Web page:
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Source: GHSA Website October 3, 2010

Concussion Management in High School Athletics

Statement of Concerns
Concussions at all levels of sports have received a great deal of attention in the
past few years. Attention has increased even more over the past year, culminating
with the NFL, NCAA and National Federation of State High School Associations
testifying before the United States Congress about what each organization is doing
to protect athletes from concussion. At least four states have enacted legislation
dealing with the issue of head injuries sustained in athletic competitions.

Adolescent athletes are particularly vulnerable to the effects of concussion. Once


considered little more than a minor “ding” on the head, it is now understood that a
concussion has the potential to result in death, or short- and long-term changes in
brain function. A concussion is a brain injury that results in a temporary disruption
of normal brain function. A concussion occurs when the brain is violently rocked
back and forth or twisted inside the skull as a result of a blow to the head or body.
Continued participation in any sport following a concussion can lead to worsening
concussion symptoms, as well as increased risk for further injury to the brain, and
even death.

The well-being of the athlete is of paramount concern during any athletic contest.
Officials, coaches and administrators are being asked to make all efforts to ensure
that concussed athletes do not continue to participate. Thus, coaches, players,
officials, and administrators should also be looking for signs of concussion in all
athletes and should immediately remove any suspected concussed athlete from
play.

NFHS Rules Change


Previous rules books for most sports included language directing officials
to remove an athlete from play if “unconscious or apparently unconscious.”
We now know that a person does not have to lose consciousness to suffer
a concussion. In fact, according to our most recent data from the High School
Reporting Information Online (RIO) and the National High School Sports Related
Injury Surveillance Study, only 3.2 percent of all concussed athletes lost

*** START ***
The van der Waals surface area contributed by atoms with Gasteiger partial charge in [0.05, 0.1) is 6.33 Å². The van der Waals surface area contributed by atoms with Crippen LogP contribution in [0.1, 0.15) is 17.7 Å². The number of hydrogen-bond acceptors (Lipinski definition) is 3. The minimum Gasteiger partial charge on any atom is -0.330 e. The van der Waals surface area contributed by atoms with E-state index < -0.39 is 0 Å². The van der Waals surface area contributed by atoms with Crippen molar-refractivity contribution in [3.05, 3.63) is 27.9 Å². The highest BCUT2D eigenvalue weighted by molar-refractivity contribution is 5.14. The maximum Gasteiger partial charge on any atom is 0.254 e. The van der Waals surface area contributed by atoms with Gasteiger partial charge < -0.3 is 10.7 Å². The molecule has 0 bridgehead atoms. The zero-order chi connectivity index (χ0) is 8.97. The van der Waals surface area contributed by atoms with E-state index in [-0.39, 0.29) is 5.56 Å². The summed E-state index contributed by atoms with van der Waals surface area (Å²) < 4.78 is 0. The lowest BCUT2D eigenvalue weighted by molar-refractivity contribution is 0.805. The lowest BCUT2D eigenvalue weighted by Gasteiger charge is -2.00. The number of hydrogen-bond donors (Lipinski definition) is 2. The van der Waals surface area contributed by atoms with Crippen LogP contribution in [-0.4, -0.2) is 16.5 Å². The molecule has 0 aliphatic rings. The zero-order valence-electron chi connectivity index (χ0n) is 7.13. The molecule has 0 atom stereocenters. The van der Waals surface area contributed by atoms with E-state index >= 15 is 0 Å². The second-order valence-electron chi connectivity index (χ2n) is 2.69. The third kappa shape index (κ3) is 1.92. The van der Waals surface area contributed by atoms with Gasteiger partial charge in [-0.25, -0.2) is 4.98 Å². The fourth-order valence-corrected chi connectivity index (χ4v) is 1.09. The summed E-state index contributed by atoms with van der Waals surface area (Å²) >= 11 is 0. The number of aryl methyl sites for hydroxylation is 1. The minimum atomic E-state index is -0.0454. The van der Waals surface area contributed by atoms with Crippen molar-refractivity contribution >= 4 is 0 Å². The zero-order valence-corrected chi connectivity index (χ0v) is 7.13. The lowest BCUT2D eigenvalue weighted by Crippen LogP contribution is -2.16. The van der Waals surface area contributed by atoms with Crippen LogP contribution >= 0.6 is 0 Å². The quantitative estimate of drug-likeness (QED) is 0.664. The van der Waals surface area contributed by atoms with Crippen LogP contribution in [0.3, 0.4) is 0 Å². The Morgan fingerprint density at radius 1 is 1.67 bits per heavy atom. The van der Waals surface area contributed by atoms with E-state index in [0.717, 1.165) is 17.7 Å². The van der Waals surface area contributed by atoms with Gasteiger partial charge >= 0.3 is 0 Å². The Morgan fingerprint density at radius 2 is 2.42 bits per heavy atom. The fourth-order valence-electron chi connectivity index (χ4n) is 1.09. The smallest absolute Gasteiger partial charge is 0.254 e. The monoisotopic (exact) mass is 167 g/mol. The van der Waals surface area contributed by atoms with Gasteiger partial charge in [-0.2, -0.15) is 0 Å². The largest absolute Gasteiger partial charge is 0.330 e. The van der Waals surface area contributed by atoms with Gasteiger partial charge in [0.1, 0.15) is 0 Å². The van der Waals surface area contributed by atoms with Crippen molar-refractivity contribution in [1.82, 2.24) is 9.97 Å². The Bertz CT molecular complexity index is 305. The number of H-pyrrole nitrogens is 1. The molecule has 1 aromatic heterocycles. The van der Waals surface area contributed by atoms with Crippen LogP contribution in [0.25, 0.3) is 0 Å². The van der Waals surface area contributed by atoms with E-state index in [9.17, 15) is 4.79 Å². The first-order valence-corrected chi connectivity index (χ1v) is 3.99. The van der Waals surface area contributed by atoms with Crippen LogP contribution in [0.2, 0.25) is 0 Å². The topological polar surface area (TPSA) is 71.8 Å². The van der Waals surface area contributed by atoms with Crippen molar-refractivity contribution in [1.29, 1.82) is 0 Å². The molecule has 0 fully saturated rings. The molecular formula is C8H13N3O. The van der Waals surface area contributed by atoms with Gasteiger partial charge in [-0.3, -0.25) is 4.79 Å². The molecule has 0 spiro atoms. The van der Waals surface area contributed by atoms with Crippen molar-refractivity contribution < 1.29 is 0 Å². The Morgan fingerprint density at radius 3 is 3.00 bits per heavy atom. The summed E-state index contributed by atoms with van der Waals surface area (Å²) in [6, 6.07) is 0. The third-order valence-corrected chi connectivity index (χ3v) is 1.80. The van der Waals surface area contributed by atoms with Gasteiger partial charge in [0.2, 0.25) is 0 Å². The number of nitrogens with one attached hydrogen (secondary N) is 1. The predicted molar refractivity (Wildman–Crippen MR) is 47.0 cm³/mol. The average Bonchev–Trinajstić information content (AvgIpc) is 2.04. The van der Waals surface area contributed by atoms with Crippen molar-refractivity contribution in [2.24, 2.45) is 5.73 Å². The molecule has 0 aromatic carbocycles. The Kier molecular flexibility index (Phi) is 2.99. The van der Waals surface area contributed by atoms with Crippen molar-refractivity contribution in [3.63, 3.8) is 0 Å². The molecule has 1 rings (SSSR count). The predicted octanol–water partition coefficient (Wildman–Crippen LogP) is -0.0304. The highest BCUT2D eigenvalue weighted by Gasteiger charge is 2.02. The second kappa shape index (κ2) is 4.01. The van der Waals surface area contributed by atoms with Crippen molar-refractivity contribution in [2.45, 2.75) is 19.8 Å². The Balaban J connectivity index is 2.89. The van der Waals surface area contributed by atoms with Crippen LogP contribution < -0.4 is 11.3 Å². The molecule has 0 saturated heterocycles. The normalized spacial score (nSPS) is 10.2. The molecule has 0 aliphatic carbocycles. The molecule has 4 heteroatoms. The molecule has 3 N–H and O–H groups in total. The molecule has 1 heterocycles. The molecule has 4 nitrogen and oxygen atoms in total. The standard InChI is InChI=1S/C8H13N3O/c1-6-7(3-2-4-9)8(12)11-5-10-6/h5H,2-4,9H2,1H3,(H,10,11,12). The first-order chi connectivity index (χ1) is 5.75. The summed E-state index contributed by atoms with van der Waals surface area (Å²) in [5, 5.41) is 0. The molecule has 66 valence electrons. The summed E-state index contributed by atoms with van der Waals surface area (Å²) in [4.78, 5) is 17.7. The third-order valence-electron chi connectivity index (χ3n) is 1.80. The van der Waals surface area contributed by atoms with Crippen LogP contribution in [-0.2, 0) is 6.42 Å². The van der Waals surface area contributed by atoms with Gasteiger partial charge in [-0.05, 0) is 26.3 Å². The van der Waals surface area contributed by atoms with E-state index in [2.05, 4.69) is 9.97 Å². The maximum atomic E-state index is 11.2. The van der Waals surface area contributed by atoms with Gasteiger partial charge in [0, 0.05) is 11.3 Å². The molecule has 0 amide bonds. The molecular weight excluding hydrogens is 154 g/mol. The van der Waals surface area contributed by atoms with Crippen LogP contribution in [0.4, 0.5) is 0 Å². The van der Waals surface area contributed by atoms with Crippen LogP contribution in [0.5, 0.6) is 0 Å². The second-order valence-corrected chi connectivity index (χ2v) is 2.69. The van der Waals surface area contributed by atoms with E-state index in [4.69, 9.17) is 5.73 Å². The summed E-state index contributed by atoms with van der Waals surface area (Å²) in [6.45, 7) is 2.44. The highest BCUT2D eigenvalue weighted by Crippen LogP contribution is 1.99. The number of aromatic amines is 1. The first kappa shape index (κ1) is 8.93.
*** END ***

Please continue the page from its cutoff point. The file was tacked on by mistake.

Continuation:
consciousness during the 2009 football season.

That language has been changed to the following: Any athlete who exhibits
signs, symptoms or behaviors consistent with a concussion (such as loss of
consciousness, headache, dizziness, confusion or balance problems) shall
be immediately removed from the contest and shall not return to play until
cleared by an appropriate health-care professional. The common signs,
symptoms and behaviors of concussed athletes may be found in Appendix B on
page 100 of the 2010 NFHS Football Rules Book.
Role of Officials
Neither officials, nor coaches, are expected to “diagnose” a concussion, as
that is the job of an appropriate health-care professional. Officials are
being asked to use their best judgment in observing the signs, symptoms
and behaviors, but are no longer being asked to make what could be
perceived to be a medical opinion. This is the same type of monitoring
procedure that has been used with orthopedic injuries and the “blood rule” in the
past.

The game official is not responsible for the sideline evaluation or


management of the athlete after he or she is removed from play. The
responsibility of further evaluating and managing the symptomatic athlete
falls upon the head coach, appropriate health-care professional, or other
individual designated by school administrators. If an appropriate health-care
professional on the sideline determines that the athlete HAS NOT suffered a
concussion, the athlete may return to play. If there is no appropriate health-care
professional available to evaluate the athlete, the athlete SHOULD NOT be allowed
by the coach to return to play.

The official does not need written permission for an athlete to return to
play, nor does the official need to verify the credentials of the appropriate
health-care professional. Ensuring compliance with the Suggested
Management Guidelines is a health and safety issue and should be the
responsibility of the head coach and school administration, NOT the game
official.

School Responsibilities

1. Any athlete suspected of having a concussion should be evaluated by an


appropriate health-care professional that day.
NOTE: An “appropriate health-care professional” must be determined by each
school district with respect to state laws and local preferences. Such
individuals should be knowledgeable in the evaluation and management of
sports-related concussions and may, depending on controlling law, include
MDs, DOs and certified athletic trainers
2. No athlete should return to play or practice on the same day after a
concussion has been diagnosed
3. Any athlete with a concussion should be medically cleared by an appropriate
healthcare professional prior to resuming participation in any practice or
competition. The formulation of a gradual return to play protocol should be a
part of the medical clearance.
NOTE: Athletes with continued concussion symptoms are at significant risk
for recurrent, cumulative and even catastrophic consequences of a second
concussive injury. Such risks are minimized if the athlete is allowed time to
recover from the concussion and return to play decisions are carefully made.
No athlete should return-to-sport or other at-risk participation when
symptoms of concussion are present and recovery is ongoing.
4. These guidelines should be applied to both practices and scrimmages.